UI Faculty Council discusses need to recruit and retain underrepresented faculty and staff

Faculty Council discussed recruitment and retention of faculty and staff of underrepresented communities during a virtual meeting Tuesday.


Daniel McGregor-Huyer

Interim Associate Vice President for Diversity, Equity, and Inclusion, Elizabeth Tovar (above) talks about ways faculty can address racial discrimination within the campus Community. The faculty council also talked about COVID-19 spreading around the Iowa City Area.

Alexandra Skores, Managing Editor

The University of Iowa Faculty Council discussed concerns for recruiting and retaining diverse faculty members. The conversation comes after the departure of many Hawkeye leaders over the last year who had led the UI’s diversity efforts.

Interim Associate Vice President for Diversity, Equity, and Inclusion Liz Tovar said one area she has set her focuses on is the recruitment and retention of diverse faculty and staff at the UI.

Tovar assumed her position just this month, after the UI had begun a search following the vacancy of the role from TeJuan Wilson, who resigned from the UI in August 2019. The search for a permanent individual to fill the role will conclude in spring 2021.

“There is no individual who will look at the [Associate Vice President for Diversity, Equity, and Inclusion] position, as an appealing position for them if we don’t have some type of stability or model that they can really work with,” Tovar said.

Tovar noted the “continuous flux” of leadership within the division for the last five to six years. She said that there is an overall concern from the campus community about maintaining both faculty and staff of diverse populations.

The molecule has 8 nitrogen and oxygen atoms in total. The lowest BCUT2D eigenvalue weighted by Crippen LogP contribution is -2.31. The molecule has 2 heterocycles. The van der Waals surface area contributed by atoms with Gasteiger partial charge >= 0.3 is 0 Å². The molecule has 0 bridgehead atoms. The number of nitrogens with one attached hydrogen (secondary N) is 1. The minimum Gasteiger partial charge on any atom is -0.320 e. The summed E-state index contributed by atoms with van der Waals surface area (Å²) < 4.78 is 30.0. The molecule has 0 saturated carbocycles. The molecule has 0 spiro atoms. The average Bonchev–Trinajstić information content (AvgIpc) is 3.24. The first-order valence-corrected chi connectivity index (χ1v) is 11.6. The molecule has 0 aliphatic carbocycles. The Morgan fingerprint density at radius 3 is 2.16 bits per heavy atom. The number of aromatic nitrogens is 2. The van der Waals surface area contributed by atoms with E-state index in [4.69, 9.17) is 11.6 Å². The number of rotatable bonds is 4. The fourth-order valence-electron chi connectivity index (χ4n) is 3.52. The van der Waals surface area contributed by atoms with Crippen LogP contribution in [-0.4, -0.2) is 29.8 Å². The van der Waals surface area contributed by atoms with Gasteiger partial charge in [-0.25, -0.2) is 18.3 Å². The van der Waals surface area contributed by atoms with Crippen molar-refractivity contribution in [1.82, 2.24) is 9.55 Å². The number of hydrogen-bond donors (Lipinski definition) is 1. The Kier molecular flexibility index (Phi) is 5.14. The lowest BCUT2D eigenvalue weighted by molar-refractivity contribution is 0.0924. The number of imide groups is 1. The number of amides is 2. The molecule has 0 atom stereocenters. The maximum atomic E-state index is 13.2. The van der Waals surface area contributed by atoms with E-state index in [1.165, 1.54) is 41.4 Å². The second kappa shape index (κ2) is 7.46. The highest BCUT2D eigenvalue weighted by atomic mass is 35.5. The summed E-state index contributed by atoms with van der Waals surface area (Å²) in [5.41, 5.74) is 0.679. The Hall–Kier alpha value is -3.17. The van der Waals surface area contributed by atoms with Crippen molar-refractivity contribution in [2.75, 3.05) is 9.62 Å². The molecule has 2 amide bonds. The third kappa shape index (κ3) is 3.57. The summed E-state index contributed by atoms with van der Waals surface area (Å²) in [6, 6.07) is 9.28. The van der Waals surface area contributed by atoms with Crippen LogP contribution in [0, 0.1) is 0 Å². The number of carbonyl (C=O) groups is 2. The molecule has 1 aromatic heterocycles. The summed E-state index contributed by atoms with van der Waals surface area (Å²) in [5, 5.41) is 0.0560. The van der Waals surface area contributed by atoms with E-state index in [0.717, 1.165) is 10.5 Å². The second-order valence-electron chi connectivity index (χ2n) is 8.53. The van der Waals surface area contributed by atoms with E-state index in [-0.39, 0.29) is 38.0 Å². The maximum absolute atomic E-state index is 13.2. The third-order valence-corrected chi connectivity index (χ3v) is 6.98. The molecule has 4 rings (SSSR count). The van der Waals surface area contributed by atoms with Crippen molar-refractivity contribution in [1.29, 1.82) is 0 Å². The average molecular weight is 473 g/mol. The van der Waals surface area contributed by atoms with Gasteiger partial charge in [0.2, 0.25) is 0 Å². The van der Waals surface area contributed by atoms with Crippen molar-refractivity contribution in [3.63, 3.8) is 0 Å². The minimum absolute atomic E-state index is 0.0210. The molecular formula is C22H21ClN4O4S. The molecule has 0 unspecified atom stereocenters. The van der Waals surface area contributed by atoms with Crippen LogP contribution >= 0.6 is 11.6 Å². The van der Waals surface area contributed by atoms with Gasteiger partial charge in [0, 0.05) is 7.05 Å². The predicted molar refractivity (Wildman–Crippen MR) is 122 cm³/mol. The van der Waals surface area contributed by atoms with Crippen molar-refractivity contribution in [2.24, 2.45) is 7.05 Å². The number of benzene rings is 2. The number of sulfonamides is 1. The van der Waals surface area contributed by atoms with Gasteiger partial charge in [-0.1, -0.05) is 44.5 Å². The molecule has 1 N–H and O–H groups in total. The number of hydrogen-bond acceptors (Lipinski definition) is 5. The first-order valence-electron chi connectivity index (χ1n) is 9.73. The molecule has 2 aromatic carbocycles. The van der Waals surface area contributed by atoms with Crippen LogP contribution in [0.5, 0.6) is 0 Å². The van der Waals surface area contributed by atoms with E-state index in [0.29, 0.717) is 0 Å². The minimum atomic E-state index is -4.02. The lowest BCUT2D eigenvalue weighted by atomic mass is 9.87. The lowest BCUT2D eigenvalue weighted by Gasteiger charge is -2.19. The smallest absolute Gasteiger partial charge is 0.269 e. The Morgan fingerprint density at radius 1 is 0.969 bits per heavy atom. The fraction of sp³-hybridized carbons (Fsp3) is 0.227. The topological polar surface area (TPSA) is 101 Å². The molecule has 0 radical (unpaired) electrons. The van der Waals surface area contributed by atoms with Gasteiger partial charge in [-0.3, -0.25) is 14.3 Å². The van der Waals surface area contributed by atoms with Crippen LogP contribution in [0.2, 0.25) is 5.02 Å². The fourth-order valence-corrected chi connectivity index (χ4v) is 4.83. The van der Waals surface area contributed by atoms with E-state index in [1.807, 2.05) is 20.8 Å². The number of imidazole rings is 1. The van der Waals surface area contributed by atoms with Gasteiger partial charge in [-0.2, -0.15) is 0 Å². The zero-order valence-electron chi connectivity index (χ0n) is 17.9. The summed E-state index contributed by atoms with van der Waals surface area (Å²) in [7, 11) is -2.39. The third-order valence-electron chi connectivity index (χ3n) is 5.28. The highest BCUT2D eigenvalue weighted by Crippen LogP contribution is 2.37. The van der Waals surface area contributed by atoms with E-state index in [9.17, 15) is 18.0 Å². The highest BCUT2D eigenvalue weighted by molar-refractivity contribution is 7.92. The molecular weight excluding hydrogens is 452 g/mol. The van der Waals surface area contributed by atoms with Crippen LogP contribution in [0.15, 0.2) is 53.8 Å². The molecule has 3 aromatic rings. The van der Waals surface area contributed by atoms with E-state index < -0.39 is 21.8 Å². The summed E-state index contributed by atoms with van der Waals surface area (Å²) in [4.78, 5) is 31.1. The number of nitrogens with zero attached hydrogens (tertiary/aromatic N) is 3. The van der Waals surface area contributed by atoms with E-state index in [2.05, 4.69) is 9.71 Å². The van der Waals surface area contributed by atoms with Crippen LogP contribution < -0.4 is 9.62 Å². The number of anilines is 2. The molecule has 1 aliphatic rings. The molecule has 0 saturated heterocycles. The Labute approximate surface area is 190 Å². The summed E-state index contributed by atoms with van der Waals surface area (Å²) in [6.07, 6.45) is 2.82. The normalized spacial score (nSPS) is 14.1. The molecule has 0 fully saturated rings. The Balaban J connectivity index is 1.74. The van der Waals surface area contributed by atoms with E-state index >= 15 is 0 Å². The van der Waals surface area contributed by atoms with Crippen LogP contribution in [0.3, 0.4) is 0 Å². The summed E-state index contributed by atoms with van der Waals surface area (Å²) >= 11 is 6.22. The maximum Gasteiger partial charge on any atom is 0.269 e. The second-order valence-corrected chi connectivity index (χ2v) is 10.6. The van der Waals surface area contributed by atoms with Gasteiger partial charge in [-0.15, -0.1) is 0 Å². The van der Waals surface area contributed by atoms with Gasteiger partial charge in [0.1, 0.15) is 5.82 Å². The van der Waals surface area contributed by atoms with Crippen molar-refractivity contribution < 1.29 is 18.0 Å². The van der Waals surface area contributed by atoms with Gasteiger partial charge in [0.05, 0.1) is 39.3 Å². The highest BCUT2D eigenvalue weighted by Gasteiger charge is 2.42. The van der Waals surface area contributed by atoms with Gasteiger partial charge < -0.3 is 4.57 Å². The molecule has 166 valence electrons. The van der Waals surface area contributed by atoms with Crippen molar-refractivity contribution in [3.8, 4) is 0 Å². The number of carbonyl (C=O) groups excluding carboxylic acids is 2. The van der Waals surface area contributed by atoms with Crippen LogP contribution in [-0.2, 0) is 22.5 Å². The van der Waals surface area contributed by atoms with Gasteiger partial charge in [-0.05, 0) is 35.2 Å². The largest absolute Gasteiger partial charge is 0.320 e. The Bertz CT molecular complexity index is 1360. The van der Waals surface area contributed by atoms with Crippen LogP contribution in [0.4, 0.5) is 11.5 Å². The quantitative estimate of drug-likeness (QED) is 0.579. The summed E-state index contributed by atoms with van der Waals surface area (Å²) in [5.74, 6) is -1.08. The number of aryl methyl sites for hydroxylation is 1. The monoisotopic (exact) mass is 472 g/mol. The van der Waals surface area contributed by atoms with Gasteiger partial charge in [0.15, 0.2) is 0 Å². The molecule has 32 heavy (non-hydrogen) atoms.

At the UI’s annual diversity update in January, former UI Provost Montserrat Fuentes voiced concerns over a five-year decrease in tenure and tenure-track faculty. Fuentes signed a settlement agreement in July to serve as the special assistant to the president.

As previously reported by The Daily Iowan, regents’ documents showed that in fall 2018, 33.1 percent of the UI’s full-time tenured and tenure-track employees were female and 20.93 percent were minorities, falling below the peer-group average of 35.48 percent female and 24.3 percent minority.

In order to address these concerns, the Provost’s Office developed the Path to Distinction, a program that aims to integrate research-informed practices concerning diversity and equity into recruitment processes in different academic departments. Additionally, the Distinction Through Diversity Fund was created to recruit and retain undergraduate students and tenure-track faculty of color.

Alongside Wilson, former UI Vice President for Student Melissa Shivers departed from the UI in December 2019 for Ohio State University.

“Within higher education, people are able to successfully navigate places, and they also are recruited away to other places — it’s very common place,” Shivers told the DI in December. “It’s not as if it is new or different.”

Faculty Senate President Joseph Yockey said a priority within the faculty council is the Faculty Advancement Commission, a task force focused on boosting morale and improving faculty recruitment and retention, with respect to faculty who identify as members of minority groups.

Brandi Janssen, clinical associate professor in the college of public health, said the college is currently undergoing an internal search for an associate dean of academic affairs, which would house DEI efforts. Janssen asked Tovar what resources the diversity, equity, and inclusion office could provide for colleges.

“It’s a very big challenge,” Tovar said. “It’s fine to have someone dedicated to DEI work, but one of the issues is that we really put all of the onus on that one person and then take a step back and say, ‘Not my role, not my responsibility.’”